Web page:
1877   H. A. Leveson Sport Many Lands 464   My horse put his foot in a hole and came down a cropper.
1951   T. Rattigan Who is Sylvia? i. 230   We bachelors welcome competition from married men. We so much enjoy watching them come the inevitable cropper.
1963   Times 30 Jan. 1/7   I came a proper cropper, dearie, all black and blue I was.

The quotes tell an interesting tale. The use of quotation marks in the Trollope suggests that the figurative, non-horse use, at least, was at that point new. And the Terrence Rattigan and Times quotes both have infixed adjectives before “cropper,” suggesting that the phrase had become a cliche, or at least well worn.

As for British and American use of the phrase, the Google Ngrams Viewer chart, showing frequency of use in books, is illuminating:

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It’s similar to the pattern we saw for “we all of us.” British origin, but Americans catch up and use it about the same in the turn-of-the -20th-century period (in this case shortly after the turn). Then separation in the mid-twentieth century, followed by a slight closing of the gap as the phrase begins to seems old-fashioned in the U.K. and appealing in the U.S., in part as a result of the NOOBs phenomenon.

Ngram Viewer only has reliable data through 2008, but the New York Times archives show continuing solid use of the phrase. “Come a cropper” has appeared 94 times in the Times, all since 1920; here’s a baseball article from five years later:

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But the Times has grown partial to the phrase over time, with all but thirteen of the uses coming since the 1970s, and 17 of them since 2000. A couple of interesting things turn up in the newspaper’s archives. For one, Richard Nixon used “come a cropper” in the White House transcripts released as part of Watergate investigation in 1973:

For an inquiry to start with the proposition of [Sam] Ervin and [Howard] Baker, where you don’t come a cropper right there at the beginning on whether you can get the three branches. What’s your view of the three-branch, John [Erlichman]?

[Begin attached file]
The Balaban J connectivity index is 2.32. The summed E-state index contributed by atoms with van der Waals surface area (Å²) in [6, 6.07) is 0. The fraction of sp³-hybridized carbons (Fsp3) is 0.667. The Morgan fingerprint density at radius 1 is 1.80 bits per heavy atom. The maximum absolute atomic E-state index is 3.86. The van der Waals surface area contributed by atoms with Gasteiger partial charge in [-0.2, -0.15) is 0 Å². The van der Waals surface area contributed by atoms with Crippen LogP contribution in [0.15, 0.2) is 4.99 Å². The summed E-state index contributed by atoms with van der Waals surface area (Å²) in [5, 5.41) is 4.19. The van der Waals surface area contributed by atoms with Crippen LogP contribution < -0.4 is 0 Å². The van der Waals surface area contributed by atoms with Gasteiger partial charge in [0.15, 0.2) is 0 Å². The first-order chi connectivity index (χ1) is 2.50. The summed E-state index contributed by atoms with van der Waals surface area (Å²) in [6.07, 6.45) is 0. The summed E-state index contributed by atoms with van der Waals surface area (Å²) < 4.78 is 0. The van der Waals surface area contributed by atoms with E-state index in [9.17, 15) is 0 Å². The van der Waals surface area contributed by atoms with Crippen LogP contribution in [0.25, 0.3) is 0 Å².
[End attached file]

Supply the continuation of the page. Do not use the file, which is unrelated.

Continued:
And check out the most recent use of the past tense, in a 2017 crossword blog by Caitlin Lovinger:

Screen Shot 2020-04-26 at 6.19.40 PMThat’s right, it’s (wrongly) hyphenated, “a-cropper.” The hyphen shows up other times in the Times, including in a column by language maven William Safire. You can sort of see the impetus behind both, as the word “a” in the phrase doesn’t act the way we expect the word “a” to act, making it seem like there’s some sort of abbreviation going on. It’s similar to the way people write highfaluting or highfalutin’, rather than the correct highfalutin. So get rid of the apostrophes and hyphens and use “come a cropper” naked. It feels good!

“We all of us”

A while back, an (American) Facebook friend posted something to the effect of, “We all of us have to be compassionate.” I was struck by the “we all of us” phrase; the typical American way of saying it would be either “we all have to be …” or “all of us have to be…” Turns out, no surprise, that the effectively redundant “we all of us” is traditionally more British than American.

Google Ngram Viewer shows an interesting pattern.

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My sense is this kind of shape has shown up for other words and phrases covered here. That is, similar trends in Britain and the U.S. in the nineteenth century, leading up to roughly equal use at the turn of the century, a Henry James/William Howells era when literary style in the two countries was similar. (Remember, Ngram Viewer uses the Gooogle Books database, which only includes published sources, mainly books.) Then a divergent American trend over the course of the Hemingway-influenced twentieth century, in which the term in question would sound fussy or stiff, followed by a closing of the gaps in recent decades, that due both to a reduced popularity of the phrase in Britain (where it has started to sound old-fashioned) and an increased use in the U.S., because NOOBs.